The First Steps to Starting a Small Business

Starting a Small Business PASBDC Edition

Starting a small business can be a daunting task. Many people are deterred from creating a small business due to the fact that they do not even know where or how to begin. Starting a business is not small task, and takes much time and effort. However, the process of beginning a new business can be broken down into a few key steps.


Preliminary Evaluation

Any small business begins with a vision and dream — this includes creating an idea that you are passionate about pursuing, and see as a viable path to creating income. Many people create a small business based upon what they love to do, are good at, or what they deem necessary or useful to the world around them. In the words Thomas Edison, “I find out what the world needs, then I proceed to invent it”. This mentality, paired with ambition and passion towards a subject, embodies the first stage of creating a small business. Within the preliminary evaluation stage it is essential to see what target demographic and market your potential business would appeal to, and why. A vision or dream without backing, research, and calculations is just that: a dream.

An in-depth business plan and outline are not necessary during this stage of starting a small business. However, a general outline of how your business would function, who you would sell to, and how you can differentiate yourself from others within a given industry is key. The preliminary evaluation stage of starting a small business is creating and testing the feasibility of your business idea. Furthermore, anyone looking to start a small business should set goals, both short-term and long term-, after establishing feasibility of their business concept.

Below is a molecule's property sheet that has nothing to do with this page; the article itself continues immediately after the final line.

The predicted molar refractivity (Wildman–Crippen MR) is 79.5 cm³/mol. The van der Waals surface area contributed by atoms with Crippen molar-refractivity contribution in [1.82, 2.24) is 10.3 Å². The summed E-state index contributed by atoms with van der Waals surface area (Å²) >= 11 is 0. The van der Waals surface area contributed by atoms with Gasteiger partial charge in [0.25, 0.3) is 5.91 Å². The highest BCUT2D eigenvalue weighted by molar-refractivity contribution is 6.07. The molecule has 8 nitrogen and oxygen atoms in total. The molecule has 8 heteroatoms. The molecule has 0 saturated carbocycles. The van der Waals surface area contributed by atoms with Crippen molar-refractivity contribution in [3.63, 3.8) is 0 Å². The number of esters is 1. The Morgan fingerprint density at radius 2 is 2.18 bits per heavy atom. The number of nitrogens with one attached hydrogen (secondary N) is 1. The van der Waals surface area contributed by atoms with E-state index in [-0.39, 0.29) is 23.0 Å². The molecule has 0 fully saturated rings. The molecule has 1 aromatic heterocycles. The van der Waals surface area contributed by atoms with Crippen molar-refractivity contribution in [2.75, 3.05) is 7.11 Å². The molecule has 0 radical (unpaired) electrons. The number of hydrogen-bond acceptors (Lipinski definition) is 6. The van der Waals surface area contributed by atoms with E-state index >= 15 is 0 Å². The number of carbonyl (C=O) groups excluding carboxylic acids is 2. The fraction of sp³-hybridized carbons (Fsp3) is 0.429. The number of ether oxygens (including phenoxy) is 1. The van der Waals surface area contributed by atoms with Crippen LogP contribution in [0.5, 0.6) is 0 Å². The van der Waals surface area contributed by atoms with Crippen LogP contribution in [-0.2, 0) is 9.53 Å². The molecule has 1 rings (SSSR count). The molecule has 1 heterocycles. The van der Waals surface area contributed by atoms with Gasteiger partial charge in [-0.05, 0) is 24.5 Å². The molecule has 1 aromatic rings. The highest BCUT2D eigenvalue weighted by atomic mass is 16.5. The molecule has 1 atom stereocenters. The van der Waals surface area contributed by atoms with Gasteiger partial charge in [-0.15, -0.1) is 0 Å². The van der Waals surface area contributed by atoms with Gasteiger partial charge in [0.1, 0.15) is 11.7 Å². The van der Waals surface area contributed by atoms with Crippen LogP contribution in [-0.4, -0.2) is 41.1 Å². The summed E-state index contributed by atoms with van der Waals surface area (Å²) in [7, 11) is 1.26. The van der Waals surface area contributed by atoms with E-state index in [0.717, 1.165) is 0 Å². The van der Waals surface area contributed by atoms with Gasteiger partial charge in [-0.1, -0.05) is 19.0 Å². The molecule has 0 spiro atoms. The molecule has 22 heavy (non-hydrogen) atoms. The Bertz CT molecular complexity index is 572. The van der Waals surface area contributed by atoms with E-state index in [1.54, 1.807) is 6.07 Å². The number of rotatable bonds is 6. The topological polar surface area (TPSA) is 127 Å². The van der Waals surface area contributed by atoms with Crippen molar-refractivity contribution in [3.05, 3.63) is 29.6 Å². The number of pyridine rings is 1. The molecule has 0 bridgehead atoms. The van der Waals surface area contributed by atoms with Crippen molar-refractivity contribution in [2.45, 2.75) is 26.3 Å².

Business Formation

Business formation is the next step in starting a small business. Essentially, this portion of the process consists of three main elements. These elements are essential to the success of any small business.

Name and Form

After creating your business idea you are going to need a name. This name can be simple or complex, but is essential to the success of your business. Registering a name for your business is the beginning of building your brand. The name should reflect aspects about your business that differentiate you from competition.